No industry can thrive if it has contempt for the voice of its customers. Therefore, to end ageism, we need to start by listening to the elderly describe what it is like.
By Jack Cummings
Not long ago, there was a program at a senior housing conference with three panelists: two industry leaders – one a provider and one a supplier – plus a resident. The post-conference evaluations from the provider-dominated audience were both stinging and revealing. One provider-evaluator said it most clearly, “The resident’s participation was unnecessary.”
No industry can thrive if it has contempt for the voice of its customers. That is true of retailing – where Amazon.com has elevated customer service to a fine art – and it is still more relevant for senior housing.
Recently, we received the advance program for LeadingAge’s PEAK Leadership Summit, meeting soon in Washington, DC, as it does every year. This year, there is a new theme reflecting the “ageism” concern of LeadingAge President and CEO, Katie Smith Sloan. LeadingAge is an association with membership restricted to tax-exempt providers. Workshop 40-P, which opens the Leadership Summit, is titled “Ageism Workshop: Taking Steps Toward a New Vision.”
A distinguished panel is to lead the session. Tracey Gendron is an Associate Professor in the Department of Gerontology in the School of Allied Health Professions at Virginia Commonwealth University. She “takes an all-inclusive approach to teaching about aging, particularly highlighting those understudied and underrepresented groups that are at increased risk of negative health outcomes based on discrimination. Her research is focused on the language, expression and perpetuation of ageism, aging, anxiety, and gerontophobia. Her personal and professional goal is to raise awareness of how deeply embedded ageism is within all cultures and settings.”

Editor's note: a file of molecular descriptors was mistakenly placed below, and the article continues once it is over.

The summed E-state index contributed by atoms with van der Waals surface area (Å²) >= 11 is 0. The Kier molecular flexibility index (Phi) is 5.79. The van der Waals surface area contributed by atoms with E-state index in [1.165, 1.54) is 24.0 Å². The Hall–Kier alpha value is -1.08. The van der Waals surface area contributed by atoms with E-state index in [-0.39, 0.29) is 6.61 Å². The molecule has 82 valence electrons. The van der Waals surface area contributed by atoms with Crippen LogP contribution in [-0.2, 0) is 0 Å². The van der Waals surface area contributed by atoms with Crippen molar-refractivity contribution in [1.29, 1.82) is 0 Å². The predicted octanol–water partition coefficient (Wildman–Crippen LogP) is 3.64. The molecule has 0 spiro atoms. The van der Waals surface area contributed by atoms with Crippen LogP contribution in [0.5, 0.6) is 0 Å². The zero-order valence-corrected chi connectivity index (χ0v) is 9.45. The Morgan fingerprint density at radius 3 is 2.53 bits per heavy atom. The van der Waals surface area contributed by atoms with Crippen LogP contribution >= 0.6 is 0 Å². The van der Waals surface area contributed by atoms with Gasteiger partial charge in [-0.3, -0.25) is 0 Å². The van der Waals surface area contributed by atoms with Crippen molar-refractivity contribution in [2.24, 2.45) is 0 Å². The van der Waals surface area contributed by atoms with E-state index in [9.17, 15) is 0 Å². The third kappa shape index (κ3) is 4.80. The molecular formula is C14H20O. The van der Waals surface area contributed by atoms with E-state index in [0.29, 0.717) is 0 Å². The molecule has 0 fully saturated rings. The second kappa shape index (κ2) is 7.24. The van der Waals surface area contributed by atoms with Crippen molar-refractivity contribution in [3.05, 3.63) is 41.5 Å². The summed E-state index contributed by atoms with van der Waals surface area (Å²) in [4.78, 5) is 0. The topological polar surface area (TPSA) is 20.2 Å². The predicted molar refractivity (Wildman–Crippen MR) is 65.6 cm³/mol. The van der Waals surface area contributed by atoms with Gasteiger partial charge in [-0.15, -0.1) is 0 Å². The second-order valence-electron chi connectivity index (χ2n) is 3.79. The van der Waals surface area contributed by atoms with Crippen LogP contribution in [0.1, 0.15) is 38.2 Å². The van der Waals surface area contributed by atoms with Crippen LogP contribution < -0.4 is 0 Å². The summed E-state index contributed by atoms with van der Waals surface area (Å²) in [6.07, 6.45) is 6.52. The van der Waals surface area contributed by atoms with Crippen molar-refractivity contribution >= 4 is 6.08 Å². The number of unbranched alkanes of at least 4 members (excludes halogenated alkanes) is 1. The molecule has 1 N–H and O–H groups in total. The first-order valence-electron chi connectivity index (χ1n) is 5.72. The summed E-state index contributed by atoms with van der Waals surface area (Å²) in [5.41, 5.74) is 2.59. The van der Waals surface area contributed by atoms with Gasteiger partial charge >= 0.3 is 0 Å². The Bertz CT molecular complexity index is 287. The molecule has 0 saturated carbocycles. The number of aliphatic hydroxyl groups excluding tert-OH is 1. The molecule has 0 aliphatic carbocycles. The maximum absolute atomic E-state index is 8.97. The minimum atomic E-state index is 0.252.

Kirsten Jacobs is LeadingAge’s Associate Director, Dementia and Wellness. She leads the LeadingAge dementia and wellness education strategy. In that role, “She develops wellness, dementia and related content for conferences and other education efforts, including distance learning.”
Jennifer Nichols is a senior associate and assistant director of research interpretation and application at the FrameWorks Institute. FrameWorks’ mission is, “To advance the nonprofit sector’s communications capacity by identifying, translating, and modeling relevant scholarly research to frame the public discourse on social problems.
“A literary studies scholar by training, Jennifer Nichols has taught courses in literature, women’s studies, and interdisciplinary humanities. Her past research has analyzed the influence of migration narratives in American literature and film on US public discourse about economic mobility, immigration, sex trafficking, and the labor movement.”
The Voice of the Elderly
What’s missing from this panel of experts is the voice of the elderly to whom these thought leaders are committed. It’s not uncommon for providers to believe that the resident voice is unnecessary. I am not only a resident but, at age 80, I am now certifiably elderly, and I can affirm that it is only in becoming a resident that I have experienced anything that might be considered ageism.